Omaha daily bee. (Omaha [Neb.]) 187?-1922, April 16, 1918, Page 9, Image 9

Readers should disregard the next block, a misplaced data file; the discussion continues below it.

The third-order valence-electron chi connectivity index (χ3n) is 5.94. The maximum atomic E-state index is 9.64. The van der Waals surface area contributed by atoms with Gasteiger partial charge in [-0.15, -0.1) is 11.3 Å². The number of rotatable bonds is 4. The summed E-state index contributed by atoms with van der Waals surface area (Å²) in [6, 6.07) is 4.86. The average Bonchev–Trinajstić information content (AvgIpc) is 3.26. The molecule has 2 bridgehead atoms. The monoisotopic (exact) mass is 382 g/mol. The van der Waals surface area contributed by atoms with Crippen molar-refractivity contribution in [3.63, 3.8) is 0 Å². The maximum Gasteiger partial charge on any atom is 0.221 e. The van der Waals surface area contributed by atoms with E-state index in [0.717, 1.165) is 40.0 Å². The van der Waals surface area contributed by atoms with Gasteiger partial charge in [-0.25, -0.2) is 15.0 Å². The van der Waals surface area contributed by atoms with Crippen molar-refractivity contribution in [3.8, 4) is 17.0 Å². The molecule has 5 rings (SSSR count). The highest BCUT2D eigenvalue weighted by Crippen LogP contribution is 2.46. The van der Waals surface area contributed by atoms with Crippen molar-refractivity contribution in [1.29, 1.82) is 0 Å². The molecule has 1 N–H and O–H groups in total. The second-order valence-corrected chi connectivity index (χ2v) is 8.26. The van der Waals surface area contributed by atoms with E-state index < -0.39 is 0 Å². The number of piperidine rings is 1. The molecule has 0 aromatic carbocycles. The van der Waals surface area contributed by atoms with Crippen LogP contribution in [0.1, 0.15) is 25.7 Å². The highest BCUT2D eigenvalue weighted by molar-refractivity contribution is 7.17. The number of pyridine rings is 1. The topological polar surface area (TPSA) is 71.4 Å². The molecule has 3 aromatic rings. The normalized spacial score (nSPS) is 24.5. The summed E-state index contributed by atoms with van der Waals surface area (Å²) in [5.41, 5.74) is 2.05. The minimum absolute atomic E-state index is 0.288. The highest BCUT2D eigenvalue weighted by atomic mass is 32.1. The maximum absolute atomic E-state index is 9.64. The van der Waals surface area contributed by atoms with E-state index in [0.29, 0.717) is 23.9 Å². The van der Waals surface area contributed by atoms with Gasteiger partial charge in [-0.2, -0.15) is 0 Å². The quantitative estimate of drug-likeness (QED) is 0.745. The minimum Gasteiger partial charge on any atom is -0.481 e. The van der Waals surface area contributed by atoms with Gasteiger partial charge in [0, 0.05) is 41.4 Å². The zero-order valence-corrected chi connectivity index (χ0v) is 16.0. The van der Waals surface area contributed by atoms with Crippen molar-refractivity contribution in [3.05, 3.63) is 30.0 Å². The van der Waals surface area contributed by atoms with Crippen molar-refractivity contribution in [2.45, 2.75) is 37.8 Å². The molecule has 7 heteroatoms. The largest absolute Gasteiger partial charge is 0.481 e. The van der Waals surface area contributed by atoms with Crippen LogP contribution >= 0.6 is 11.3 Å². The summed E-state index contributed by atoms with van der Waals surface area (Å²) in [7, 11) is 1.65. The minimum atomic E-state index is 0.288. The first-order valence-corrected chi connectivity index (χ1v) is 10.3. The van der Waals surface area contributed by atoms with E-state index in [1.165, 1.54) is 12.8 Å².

THE BEE: OMAHA, TUESDAY, APRIL 16, 1918. Adelaide Kennerly Ella Fleishman, 5 JEJLVl 1 UK. ASS'T EDITOR. I JAR m Churches of Omaha Subscribe $500,000 . To the Liberty Loan Churches of Omaha had subscribed 5500,000 in Liberty bonds when head quarters of the women's committee closed late Saturday evening. Addi tional subscriptions made at Sunday services have not yet been tabulated. Nearly 100 members, 98 to be exact, have already joined the "$1,000 Lib erty Bond club." Names reported since Saturday are: Mrs. John L. Kennedy, Mrs. E. M. Searle, jr.; Miss Margaret Brown, Lillian C. Richard?, Elsie D. Richards, Mrs. E. F. Riley, Mrs. Sarah F. Robinson, Mrs. Fal mer Findley, Mrs. E. H. Benner. Mrs. Robert Leavens, Mrs. W. A. Smith, Mrs. M. Shirley, Miss Gretchen Dis-lion-Mary Hailey, Mary A. Hailey, Anna B. Hamilton, Mrs. L. F. Cro foot. Miss Margaret J! Neary, Mrs. . Janet R. Nash, Mrs. W. F. Allen; .yiss Loretta DeLone. Mrs. S. Leh man, Mrs. M. Shirley. Mrs. Fidelia L. McArdle, Mrs. I. C. Wood. Mrs. Clayton A. Pratt and Mrs. William Newton. Church Subscriptions. IV, A. Fraser, throufth different i huri'hea for the Woodmen of tlio 'World JSfi.oni) NfV'.iska Telephone Co 40.001) . H. I'-pdlke '. 30,000 1 M: V. Peters 25,000 V H. Nash Co, 20,000 Wtljrht & Wilhelmy Co 15,000 (mat. Printing Co 10,000 3Trs. ti. F. Crofoot .10,000 . C. E. Crofoot 10,000 Mrs. J. F.-Coad lo.ooo U. A. Redlck i. 10.000 ( reiKhton university ...... 6,000 Aloert 8." Billings 6.500 W. J. Coad M00 Dr. U. O. Sumney M00 John Beklns M00 gfeward Updike 6,000 llr. ,H. .M. McClatfaban , 6,000 John 8, Brady .0nJ I.llllan C. Richards 3,000 J DeForrest Richards ."" Knt & Burke Co J.Onj vr. H. Chambers J-MJ Mrs. Robert F. Leavens 3,000 M. Shirley 3,000 V. H. Chambers 3,000 K. W. F. Leflang Mrs. E. H. Benner 2.-'0? Henry F. and Clara B. Wyman .... 2.600 JOIsie u. Kicnaras S nnnU Dr. Harold Gifford , Mrs. saran r: noDinson St. John's Church Society S. B. Doyle Yoegel & Dinning Co W The following men have subscribed $1,000 each through the churches: Thomas,). Warren, Fred Boisen, L. N. Boisen, E. A. Higgins, F. B. Hos tetler, M. A. Hall, Burkley Envelope and Printing company, F. J. Burkley, Owen McCaffrey, J. H. Conrad, George M. Smith, F. W. Smylie, James E. Ludlow, T. L. Davis. Earl L Buck, E. G. McGilton, Dr. .Henry Lemere, A. L. Sutton, Anna B. Ham ilton, Westminster Church society, Lester E. McCoun, W. F. Dawson, B P. Billings, ?. V. Shirley, Clarence W. Chadwick, Albert Edholm, F. S. Han na, J. A. Cavers, Dr. Leroy Crummer and J. C. Kinsler. ' In the Schools. F. E. McMillan, the one "mere man" on the woman's committee, after-four-days'-work reports 59 sub scriptions for Central: high, totaling $7250 Students of High' School of Com merce' are working hard towards the raising of $100. Every cent will be earned by, their own labors, before and after sahool hours, carrying papers, doing housework, tending fur naces, minding children for busy mothers, etc. -The bond subscribed for in the last campaign in this man ner was donated to the Young Men s Christian association. There is little doubt but that the Van Sant school will again be awarded the highest Liberty loan rec ord in the United States for business ichools, as it was in the last drive. Five days' work by the pupils has iredited' the school with the sum of 25,000. ' One pupil of German de scent has sold $1,450 worth of bonds to Qerman and Austrian truck farm rs. ' The following captains of the com mittee on schools have made splendid showings: Mrs. John P. Webster brought in 95 subscriptions, totaling $10,150. Miss Irene McKnight and Mrs. Palmer Findlay have each turned in $3,600. The following schools have raised $1,000 or more: Castelar, $1,250; Central school, $1, 250; Kellom, $1,050; Farnam, $1,000, Miller Park, $1,100 and Monmouth Parks, $1,000 Benson. " Mrs. J. T. Pickard, chairman of the woman's committee of Benson, an nounces the following subscriptions to-date: Catholic church, Mrs. J. J. Gleason, chairman, $6,700; Methodist church, Mrs. Luther Musk, chairman, $350; Presbyterian church, Mrs. E. O. Mason, chairman, $4,600; Baptist church, Mrs. J. T. Pickard, chairman, $500, and Royal Neighbors lodge, $50. This includes subscriptions from Mrs. Fidelia L. McArdle for $4,200, the Gallagher & Nelson company tor $1,000 and Dr. E. A. Mason,. $1,000. Florence. ' (rm W A V-rlAr' rliairman nf the woman's committee in Florence, has reported $3,200 to date. The largest bond was sold to the Florence Lum ber arid Coal company for $1,500. House-to-House Canvass. Mrs. M. D. Cameron secured $25,000 from the Peters Trust conipany in her house-to-house campaign. Mrs. Charles Rosewater, chairman of the Ninth ward, has to her credit $25,000 from the Hynes Elevator, company, This brings the fund to $100,000. Movement to Reclaim Fruit Trees The United States has hundreds of millions of neglected fruit trees, and J. F. Deems, federal food adminis trator for Iowa, is encouraging a movement among the nurserymen, agricultural agents, and farmers of his state to have such trees pruned, culti vated, sprayed, and brought into greater production. The idea has been taken up in Oregon and other jtates. Kafir Corn Ground at Home Hundreds of Oklahoma famine are using corn meal and kafir-corn flour ground in small hand mills at home. This not only solves any local prob lem of supply in cereal substitutes and. save millers' and retailers' profits, but the fresh-ground meal produced at home has a quality and flavor obtainable in no other wv. Red Cross Sends Canteen on Wheels To Italian Front The Red Cross has this week added a new and picturesque branch to its many activities in Italy by sending two "rolling canteens" to the front. The object of these canteens, which are really kitchens on wheels, is to furnish hot food to soldiers in first line trenches. Two New York men have charge oT these first rolling can teen units. They are Lieutenant Gar-! diner and Lieutenant Edward Mc Key A farewell reception was given to the departing officers in the presence of American and Italian officials at the Red Cross rest house in Milan. Four additional rolling canteen units will be sent out next week. Red Cross Life Members. Dr.' A. P. Condon, head of the Nich olas Senn hospital, sent a check of $335 to the RedjCross. This means a life membership for every one of the six members of his family and a year's membership for all the nurses in the hospital. Liberty Bank Lands Big Subscriptions Among the biggest bonds sold by the Liberty batik, Saturday and to day is the $10,000 subscription from H. W. Johns-Manville, $5,000 from Miss Arabel Kimball and $500 from Robert Updike. . Robert Findlay, 1-year-old son of Mr. and Mrs. John Findlay, 5347 North Twenty-ninth street, was the youngest subscriber at the bunk. His sister, little Miss Elizabeth, is also a bondholder. Mary Ida Crawshaw, 14 months old, is second youngest patriot who bought a bond at the bank. She is the daughter of Mr. and Mrs. H. W. Crawshaw. Future Events. Mr. and Mrs. Walter Selby will entertain the Harmony club at their home Saturday night. Mrs. Minnie Morris will entertain a luncheon party of fifteen guests at the Loyal hotel Tuesday. Mrs. William S. Poppleton will en tertain the Original Cooking club at luncheon at her home Thursday. The Bonheur club of St. John's par rish will give a card and dancing party Tuesday evening in Metropoli tan hall. Miss Emily Keller will entertain a party of 10 guests at the tea dance at the Fontenelle Saturday. Miss Keller had planned the party for last Saturday, but owing to illness the af fair was postponed a week. By MELLIFICIA. .Personals Mr. and Mrs. G. W. Megeath are expected home today from Montana. Mr. and Mrs.' Myron Learned moved tb their country home, "Wal den Wood," today. Sergeant Lund is spending a few davs in Omaha. He is stationed with the Omaha ambulance company at Louisville, Ky. Newfoundland Grinds First Wheat The first flour ever ground in New foundland was recently produced from wheat grown m that colony, Newfoundland is so far north that although wheat had been ripened oc casionally in previous years under favorable conditions it was used only for poultry feeding. Last year, under pressure for food production, some very hardy wheat seed was obtained from the northern sections or west em Canada and planted in the most fertile soil on the island. Enough of this crop ripened to justfy bringing in a secondhand flour mill from Nova Scotia, and much larger plantins are to be made this year. Child Institute Nurses Bake Cake For the Red Cross We have heard the old Idage of too many cooks spoiling the broth many times, but in the case ot the Child Savings Institute cake a number of cooks constructed the most luscious devil's food cake ever seen or tasted. The nurses at the institute are very busy people taking care of so many homeless kiddies and they felt that they must do something to help the Red Cross. Someone suggested mak ing the cake and immediately the flour, sugar, butter and flavoring were brought into action and before you could wink a toothsome chocolate cake with sparkling white frosting was ready for sale. To the stock exchange the pretty nurses went with their cake and, en listing the services of a real auction eer, the cake was put up far sale. You should have seen the men flock around! Anyone who thinks that the sterner ex hasn't a sweet tooth should have been there. After months of sweet less days that big cake was not to be missed. They couldn't wait to bid in the prescribed way, but actually threw their money at the auctioneer. One of the nurses received several bumps on her head where she was hit by silver dollars. The lucky man who got the cake was so afraid that someone would try to take it away from him that he hastened away with his prize and none even knows his name! And the result is that $335 poured into the coffers of the Red Cross. The nurses who had a finger in the cake included: Misses Amy. Davis, Emma Glew, Margaret Davis, Cath erine Jonescheit, Lois Dixon, Cora Golbeck, Ershall Fawcett, Mary Fin ger and Mrs. Carrie Parrish. Women's Share in Red Cross Direction Is Ever Increasing At Daughters' Conference. Omaha is represented at the Daugh ters of the American Revolution na tional conference which opened today in Washington by Mesdames C. II. Aull and Edgar Allan. The former's sister, Mrs. George Thacker Guernsey, of Independence, Kan., is the national president-general and will preside dur ing the meeting. Mrs. Max Hostetler of Shelton, Neb., is another repre sentative from this state. For 96th Birthday. An informal reception was given to day in honor of Mrs. William Roths child, the occasion being her 96th birthday. Mrs. L. J. Herzog and the Misses Fay and Carita Herzog of Lin coln assisted at the reception., The rooms were attractively decorated with greens and about 75 guests called If? lit tF'0s. x4Mf a. Cv " !ylp j? : WM Assistant fothc Ocncwl Manaoct' fepSI AMERICAN RED CROSS' i '''' "' v"v Woman's Increasing part In the V direction of Red Crosa affairs li be ing constantly emphasized by the appointment of women to executive positions at headquarters. Recently Mlsa Elizabeth S. Hoyt was mads Assistant to the General Manager. Miss Hoyt was landscape artist of note and was chosen for her present position because of her talent along executive lines. Miss Ina Taft, for merly Director of Women's Work in the Central Division, has just been made Superintendent of Garments. Miss Jane A. Delano, who Is Chair man of the Red. Cross Department of Nursing, was formerly Superin tendent of the Tratning School for Nurses at Bellevue Hospital, New York, and the Hospital of the UnU verslty of Pennsylvania. Miss Mar tha Draper Is Associate Director vt he Bureau of Personnel. All of these work harder than the average business woman and without pay. The picture Is that ot Miss Hoyt. during the afternoon. Mrs. Roths child's daughters give this reception in honor of their mother each year. Miss Congdon Hostess. Miss Josephine Congdon enter tained at an informal little dinner party at her home Saturday evening. ut course, it was an army ariair and a number of the young officers from the fort were irr the party. After dinner the young people all went over to the Fontenelle for a bit of a dance. 1- -1 Wheatless Day and Every Day (ream of "Rue 'delicious irv a dozen, ways v The right food for evervbobV. Your grocer has it Try the recipes on the package. Minneapolis Cereal Co., Inc., Minneapolis, Minn. Camouflage Butter The high price of butter has given opportunity to interest housewives again in a familiar scheme variously known as "making two pounds of butter out of one," "wonderful butter increaser, or magic buttermaker. It is generally pointed out that two pounds of butter can be made out of one oound of butter mixed with milk, There is nothing new about this de vice, according to the dairy depart ment of the University of Nebraska, since it has been sold in different parts of the country off and on for at least 30 or 40 years. ' According to law, butter must con tain at least 82 per cent butter fat, and not to exceed 16 per cent water, which of course, would not be the case if skim milk or water were'mixey with it. It is, therefore, illegal to offer such a product for sale as but ter. It is simply another way of add ing water or skim milk to the butter the same results might be ac complished by spreading the butter about half as thick, as far as actual nourishment is concerned. It is remarkable that in the course of the 18th century women mostly guided the fates of Russia, while the male sovereigns could not hold their own, but usually die violent deaths. Pipings of yellow are a great addi tion to the blue serge dress. The new calicoes have delightful designs on a white background. Electric Washer 1 HOUSEHOLD APPLIANCES Jj While the "Lion" Roars and the "Eagle" Screams Fashion's Newest Decrees Will Sell at VERY LOW PRICES You are Requested to Lend a Hand by faying Cash and Carry the Goods 1 $25.00 Coats, Suits and Dresses at 319.75 $30.00 Coats, Suits and Dresses, at 834.75 $35.00 Coats, Suits and Dresses, at $27.75 ' $40.00 Coats, Suits and Dresses, at $29.75 $45.00 Coats, Suits and Dresses, at $34.75 $50.00 Coats, Suits and Dresses, at $39.75 $60.00 Coats, Suits and Dresses, at. .... .$44.50 $75.00 Coats, Suits and Dresses, at $54.50 $10.00 SKIRTS while the esgla screams, at $15.00 SKIRTS while the eagle screams, at WAR VALUES I $7.50 SWEATERS while the lion roars, at 15.95 112.00 SWEATERS while the lion roars, at SS.95 Honest To Goodness" WAR VALUES iAT.wXlCOMtJA RCH 1812 FARNAM STREET Marriage Report Denied. j The marriage of Miss May Grant, daughter of Mrs. Maude Davies, and George Wright, son of Mr. and Mrs. A. A. Wright, reported in The Bee Sunday, is denied by parents of the young people. TheUeS. Food Administration writes, urging that we help them bring to the attention of our customers the im portance of saving wheat. Use Calumet' Baking Powder with Corn and Other Coarse Flours. And you will have satisfactory, wholesome results. Calumet Baking Pow der saves three ways: You save when you buy it. You save when you use it. You save materials it is used with. True economy ' in Cost in Use in Time. The Army and Navy Us It Save All the Wheat You Can and Help Our Allies WAR-TIME Recipe Book Free send for it today Calumet Baking Powder Co. 4100 Fillmore St Chicago, Illinois When Buying Advertised Goods Say You Read of, Them ip The Bee Following fi the sun with Ofe Ul Li La Lai J ViLUL,,,.,,,! LA Mothers! Don't Give Children Nauseous Medicine for Golds Local Druggists Are Offering an SO Days' Trial ' Children's Stomachs Are Delicate Easily Upset by Constant Internal Dosing. The Best Way To Prevent Colds Is To Allow the Children Reg ular Out-Door Exercise Keep Plen ty of Fresh Air In the Bedroom at Night, and, at the First Sign of Trouble, Apply the Southern Ex ternal Vapor Treatment. Fifteen Tear ago a North Carolina Druggist discovered a process of com- Dbung . the old-fashioned remedies. Camphor, Turpentine and Menthol, wtQi. certain volatile ells, In salve form, so that 'srhen applied over the throat and chest the body heat onld reaease these ingredients in the form of vapors. These vapors, breathed In all sight Ions; carry the medication. with each breath, to the" afr passage and lungs. In addition, the prepara tion is absorbed through and stimu lates the skin, taking out that tight ness and soreness in the chest Today this treatment, known aa Vlck's VapoRub, is universally used throughout the south in preference to internal dosing. By arrangement wtthl the manufacturers the local druggists are offering 25c Jars on 30 days' trial, the purchase price to be refunded if yon are not delighted with the results. You have to try VapoRub to realise Its remarkable effect, not only for deep chest colds, sore throat, bronchitis or incipient pneumonia, but for head colds, asthmatic or catarrhal troubles. Croup is usually relieved within fif teen minutes and an application at bedtime prevents a night attack. VapoRub la particularly recom mended to mothers with small chil dren as it la externally, applied and can therefore be used freely and often with perfect safety oa thQ pmJlf'rt member of the family. Uision, for a moment those far off ports beyond the trackless seas From Arctic ice, to the torrid lands beneath the Southern Cross From towns tucked in the mountains, to the busy river's mouth , .- WRIGLEYS is there! There, because men find comfort and refreshment it) its continued use. Because of its benefits WRAPPED IN mi a w: r-mm ft s assassrw s v sb sb a sw h . r h . Because of its benefits !